The OG initially came in at 1.066 with approximately 10.5 litres. After the addition of 1.3 litres we got it down to 1.056. This wort was sweet! I think it was the caramel flavour from the crystal light malt in the grain bill that gave it that extra kick.

This was our first time using dried yeast. We were unsure about how much to pitch or whether to rehydrate it or not. The internet had a lot of mixed view points, so we decided to play it safe and just sprinkle the whole yeast package in.

We left the beer in the fermentor for 14 days. I really enjoyed this fermentation as this was the first time our airlock ever bubbled vigorously like all the videos I have seen on instagram! Finally! One of the major issues we had with this brew was temperature control. We had a mini heatwave in London which was fantastic for our lives but terrible for our beer. This brew temperature was constantly switching from 23 to 26°C.

Bottling day - 24/06/20

I absolutely love the colour of this beer. I feel like we really nailed the colour expectations of a pale ale. The smell from this beer was so inciting and tropical.

The FG was at 1.012, meaning we had a solid 5.8% beer on our hands! So we bottled away and ended up with 25 x 330-335 ml bottles of this bad boy!

Beer day - 11/07/20

We honestly could not have been more excited for this brew. This was probably the most excited we have been to try any of our brews to date. The deep orange colour was amazing and we had such high hopes given the incredible fruity smell we noted on bottling day. It was this fruity smell that led us to call this beer our juicy fruit pale ale. Sadly, I think we had too high expectations of this beer and we probably judged it a bit harshly on the first try. It still smelt amazing, full of tropical fruity aromas, but the first taste was so blah. On the first sip I honestly got nothing, but as it warmed up I noticed there was some fruity flavours coming through. The mouthfeel on this brew was thin.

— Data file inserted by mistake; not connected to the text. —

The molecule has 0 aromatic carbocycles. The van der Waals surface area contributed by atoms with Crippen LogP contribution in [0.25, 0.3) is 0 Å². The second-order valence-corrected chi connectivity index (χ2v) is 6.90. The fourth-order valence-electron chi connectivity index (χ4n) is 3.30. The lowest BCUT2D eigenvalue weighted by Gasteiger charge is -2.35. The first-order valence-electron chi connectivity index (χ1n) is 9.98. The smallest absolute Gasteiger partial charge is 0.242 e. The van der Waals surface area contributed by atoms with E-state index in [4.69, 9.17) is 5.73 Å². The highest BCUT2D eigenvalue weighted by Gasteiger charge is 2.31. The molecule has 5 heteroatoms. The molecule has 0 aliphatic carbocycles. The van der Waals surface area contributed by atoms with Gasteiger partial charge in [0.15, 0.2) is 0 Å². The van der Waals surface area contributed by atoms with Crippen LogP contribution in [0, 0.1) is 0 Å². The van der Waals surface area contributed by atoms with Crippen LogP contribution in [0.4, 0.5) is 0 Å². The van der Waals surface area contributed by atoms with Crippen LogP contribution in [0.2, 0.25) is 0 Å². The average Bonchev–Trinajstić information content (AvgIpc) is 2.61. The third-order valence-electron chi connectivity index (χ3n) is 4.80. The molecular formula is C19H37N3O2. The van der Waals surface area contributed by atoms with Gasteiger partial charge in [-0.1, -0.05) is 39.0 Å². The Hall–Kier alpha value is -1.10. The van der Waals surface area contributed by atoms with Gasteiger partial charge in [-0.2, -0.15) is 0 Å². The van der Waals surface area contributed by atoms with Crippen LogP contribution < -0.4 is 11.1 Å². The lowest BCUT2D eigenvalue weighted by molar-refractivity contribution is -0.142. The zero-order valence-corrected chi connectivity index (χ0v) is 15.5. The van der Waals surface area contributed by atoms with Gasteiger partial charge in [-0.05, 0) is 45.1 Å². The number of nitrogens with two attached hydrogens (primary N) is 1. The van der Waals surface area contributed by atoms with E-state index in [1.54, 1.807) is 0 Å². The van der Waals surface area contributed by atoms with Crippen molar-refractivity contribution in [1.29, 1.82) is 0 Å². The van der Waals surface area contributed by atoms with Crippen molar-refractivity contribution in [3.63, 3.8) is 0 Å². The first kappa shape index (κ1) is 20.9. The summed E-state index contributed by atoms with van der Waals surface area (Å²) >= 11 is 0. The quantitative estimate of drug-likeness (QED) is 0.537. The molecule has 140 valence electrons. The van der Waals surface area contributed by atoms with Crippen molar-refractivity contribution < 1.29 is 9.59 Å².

Saying all this, when we shared this one with a friend the next day we completely changed our tune. I actually think this is a really good brew full of flavour especially at the beginning, it just lacks fullness at the end. It is very refreshing and definitely a summer beer. So I can still feel smug about designing a beer recipe completely from scratch, as the hop combination was great and we nailed the colour.

There were a number of potential improvements:

  • The temperature control was all over the shop. The amazing heat we were having in London was terribly detrimental to brewing an amazing tipple. One of our major issues was temperature control but without the space for a specific temperature controlled brewing fridge, we will need to figure out some crude approaches to tackling temperature fluctuations.

  • We lowered the quantity of hop to fit within the pale ale style guidelines. We only used 3 hop additions of 12 g each in the boil, rather than the usual 4 additions of 14 g so we could boost this by adding more hops either in the boil or the dry hop.

Tasting notes:

Colour: Orange amber appearance

Clarity: Fairly clear, no sediment

Carbonation: Very light carbonation with light but maintained head.

Smell: Tropical

Taste: Fruity and tropical flavour. Thin mouthfeel.

Alcohol level: 5.8%

Perceived alcohol level: Not too alcoholic

Desirable: Yes

Would I pay money for it?: Yes

Rating: 2.75/5 on day 1 but rose to 3.5/5 the next day

Have you ever brewed a Pale Ale? Any tips?

Check out our other homebrewed beers: